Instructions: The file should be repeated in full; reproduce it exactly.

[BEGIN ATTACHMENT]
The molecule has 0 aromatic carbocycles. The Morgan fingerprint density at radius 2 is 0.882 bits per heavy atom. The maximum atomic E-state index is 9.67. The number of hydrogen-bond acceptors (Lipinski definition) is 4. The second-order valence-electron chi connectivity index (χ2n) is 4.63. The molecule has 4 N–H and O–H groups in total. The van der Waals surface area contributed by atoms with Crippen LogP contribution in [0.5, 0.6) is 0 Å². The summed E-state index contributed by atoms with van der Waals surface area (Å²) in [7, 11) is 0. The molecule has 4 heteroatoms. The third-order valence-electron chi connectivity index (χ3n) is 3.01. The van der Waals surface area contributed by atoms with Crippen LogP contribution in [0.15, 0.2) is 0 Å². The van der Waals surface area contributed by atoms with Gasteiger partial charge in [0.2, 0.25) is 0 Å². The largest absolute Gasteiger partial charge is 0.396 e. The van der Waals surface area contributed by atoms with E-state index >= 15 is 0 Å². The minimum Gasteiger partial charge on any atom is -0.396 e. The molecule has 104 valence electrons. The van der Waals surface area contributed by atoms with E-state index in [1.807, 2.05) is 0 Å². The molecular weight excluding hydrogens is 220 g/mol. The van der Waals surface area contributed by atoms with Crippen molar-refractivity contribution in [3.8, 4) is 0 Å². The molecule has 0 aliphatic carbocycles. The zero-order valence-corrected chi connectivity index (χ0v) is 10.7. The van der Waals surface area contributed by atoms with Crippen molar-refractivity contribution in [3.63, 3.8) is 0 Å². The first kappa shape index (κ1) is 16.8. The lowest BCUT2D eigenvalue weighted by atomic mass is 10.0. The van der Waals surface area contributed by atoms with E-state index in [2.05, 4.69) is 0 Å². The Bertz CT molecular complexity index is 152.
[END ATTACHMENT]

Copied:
The molecule has 0 aromatic carbocycles. The Morgan fingerprint density at radius 2 is 0.882 bits per heavy atom. The maximum atomic E-state index is 9.67. The number of hydrogen-bond acceptors (Lipinski definition) is 4. The second-order valence-electron chi connectivity index (χ2n) is 4.63. The molecule has 4 N–H and O–H groups in total. The van der Waals surface area contributed by atoms with Crippen LogP contribution in [0.5, 0.6) is 0 Å². The summed E-state index contributed by atoms with van der Waals surface area (Å²) in [7, 11) is 0. The molecule has 4 heteroatoms. The third-order valence-electron chi connectivity index (χ3n) is 3.01. The van der Waals surface area contributed by atoms with Crippen LogP contribution in [0.15, 0.2) is 0 Å². The van der Waals surface area contributed by atoms with Gasteiger partial charge in [0.2, 0.25) is 0 Å². The largest absolute Gasteiger partial charge is 0.396 e. The van der Waals surface area contributed by atoms with E-state index >= 15 is 0 Å². The minimum Gasteiger partial charge on any atom is -0.396 e. The molecule has 104 valence electrons. The van der Waals surface area contributed by atoms with E-state index in [1.807, 2.05) is 0 Å². The molecular weight excluding hydrogens is 220 g/mol. The van der Waals surface area contributed by atoms with Crippen molar-refractivity contribution in [3.8, 4) is 0 Å². The molecule has 0 aliphatic carbocycles. The zero-order valence-corrected chi connectivity index (χ0v) is 10.7. The van der Waals surface area contributed by atoms with Crippen molar-refractivity contribution in [3.63, 3.8) is 0 Å². The first kappa shape index (κ1) is 16.8. The lowest BCUT2D eigenvalue weighted by atomic mass is 10.0. The van der Waals surface area contributed by atoms with E-state index in [2.05, 4.69) is 0 Å². The Bertz CT molecular complexity index is 152.